• Rheinbay, Esther, et al. (författare)
  • Analyses of non-coding somatic drivers in 2,658 cancer whole genomes
  • 2020
  • Ingår i: Nature. - 0028-0836 .- 1476-4687. ; 578:7793, s. 102-111
  • Tidskriftsartikel (refereegranskat)abstract
    • The discovery of drivers of cancer has traditionally focused on protein-coding genes(1-4). Here we present analyses of driver point mutations and structural variants in non-coding regions across 2,658 genomes from the Pan-Cancer Analysis of Whole Genomes (PCAWG) Consortium(5) of the International Cancer Genome Consortium (ICGC) and The Cancer Genome Atlas (TCGA). For point mutations, we developed a statistically rigorous strategy for combining significance levels from multiple methods of driver discovery that overcomes the limitations of individual methods. For structural variants, we present two methods of driver discovery, and identify regions that are significantly affected by recurrent breakpoints and recurrent somatic juxtapositions. Our analyses confirm previously reported drivers(6,7), raise doubts about others and identify novel candidates, including point mutations in the 5' region of TP53, in the 3' untranslated regions of NFKBIZ and TOB1, focal deletions in BRD4 and rearrangements in the loci of AKR1C genes. We show that although point mutations and structural variants that drive cancer are less frequent in non-coding genes and regulatory sequences than in protein-coding genes, additional examples of these drivers will be found as more cancer genomes become available.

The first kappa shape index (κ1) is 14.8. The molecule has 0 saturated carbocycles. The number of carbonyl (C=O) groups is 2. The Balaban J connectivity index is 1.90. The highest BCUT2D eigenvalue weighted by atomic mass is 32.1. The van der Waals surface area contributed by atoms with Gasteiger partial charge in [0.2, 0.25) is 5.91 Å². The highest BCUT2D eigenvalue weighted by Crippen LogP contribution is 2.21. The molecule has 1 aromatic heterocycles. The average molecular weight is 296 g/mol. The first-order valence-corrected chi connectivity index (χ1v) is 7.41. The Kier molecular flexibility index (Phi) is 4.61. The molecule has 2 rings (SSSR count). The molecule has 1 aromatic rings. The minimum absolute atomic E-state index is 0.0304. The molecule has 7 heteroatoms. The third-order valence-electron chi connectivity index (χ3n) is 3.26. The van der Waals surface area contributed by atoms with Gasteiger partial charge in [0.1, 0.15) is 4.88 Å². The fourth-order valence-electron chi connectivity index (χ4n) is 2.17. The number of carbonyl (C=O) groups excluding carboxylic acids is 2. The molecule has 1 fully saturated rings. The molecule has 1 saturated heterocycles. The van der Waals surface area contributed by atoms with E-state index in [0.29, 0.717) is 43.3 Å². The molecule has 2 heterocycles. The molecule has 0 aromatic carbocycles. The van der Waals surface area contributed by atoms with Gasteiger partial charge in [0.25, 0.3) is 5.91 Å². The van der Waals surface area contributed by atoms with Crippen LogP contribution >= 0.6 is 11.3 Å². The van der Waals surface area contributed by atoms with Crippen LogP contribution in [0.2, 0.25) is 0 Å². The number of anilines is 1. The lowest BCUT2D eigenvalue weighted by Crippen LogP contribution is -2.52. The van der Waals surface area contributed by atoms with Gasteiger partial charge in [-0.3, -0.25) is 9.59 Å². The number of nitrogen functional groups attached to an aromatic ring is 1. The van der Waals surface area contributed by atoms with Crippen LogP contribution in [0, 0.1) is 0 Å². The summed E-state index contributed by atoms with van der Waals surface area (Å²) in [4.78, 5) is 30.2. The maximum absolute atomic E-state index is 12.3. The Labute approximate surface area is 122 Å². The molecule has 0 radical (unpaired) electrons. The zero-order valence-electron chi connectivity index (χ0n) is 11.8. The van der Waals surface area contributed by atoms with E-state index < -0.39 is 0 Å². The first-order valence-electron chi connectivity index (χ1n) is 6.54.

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10.
  • Thompson, Paul M., et al. (författare)
  • The ENIGMA Consortium : large-scale collaborative analyses of neuroimaging and genetic data
  • 2014
  • Ingår i: BRAIN IMAGING BEHAV. - 1931-7557 .- 1931-7565. ; 8:2, s. 153-182
  • Tidskriftsartikel (refereegranskat)abstract
    • The Enhancing NeuroImaging Genetics through Meta-Analysis (ENIGMA) Consortium is a collaborative network of researchers working together on a range of large-scale studies that integrate data from 70 institutions worldwide. Organized into Working Groups that tackle questions in neuroscience, genetics, and medicine, ENIGMA studies have analyzed neuroimaging data from over 12,826 subjects. In addition, data from 12,171 individuals were provided by the CHARGE consortium for replication of findings, in a total of 24,997 subjects. By meta-analyzing results from many sites, ENIGMA has detected factors that affect the brain that no individual site could detect on its own, and that require larger numbers of subjects than any individual neuroimaging study has currently collected. ENIGMA's first project was a genome-wide association study identifying common variants in the genome associated with hippocampal volume or intracranial volume. Continuing work is exploring genetic associations with subcortical volumes (ENIGMA2) and white matter microstructure (ENIGMA-DTI). Working groups also focus on understanding how schizophrenia, bipolar illness, major depression and attention deficit/hyperactivity disorder (ADHD) affect the brain. We review the current progress of the ENIGMA Consortium, along with challenges and unexpected discoveries made on the way.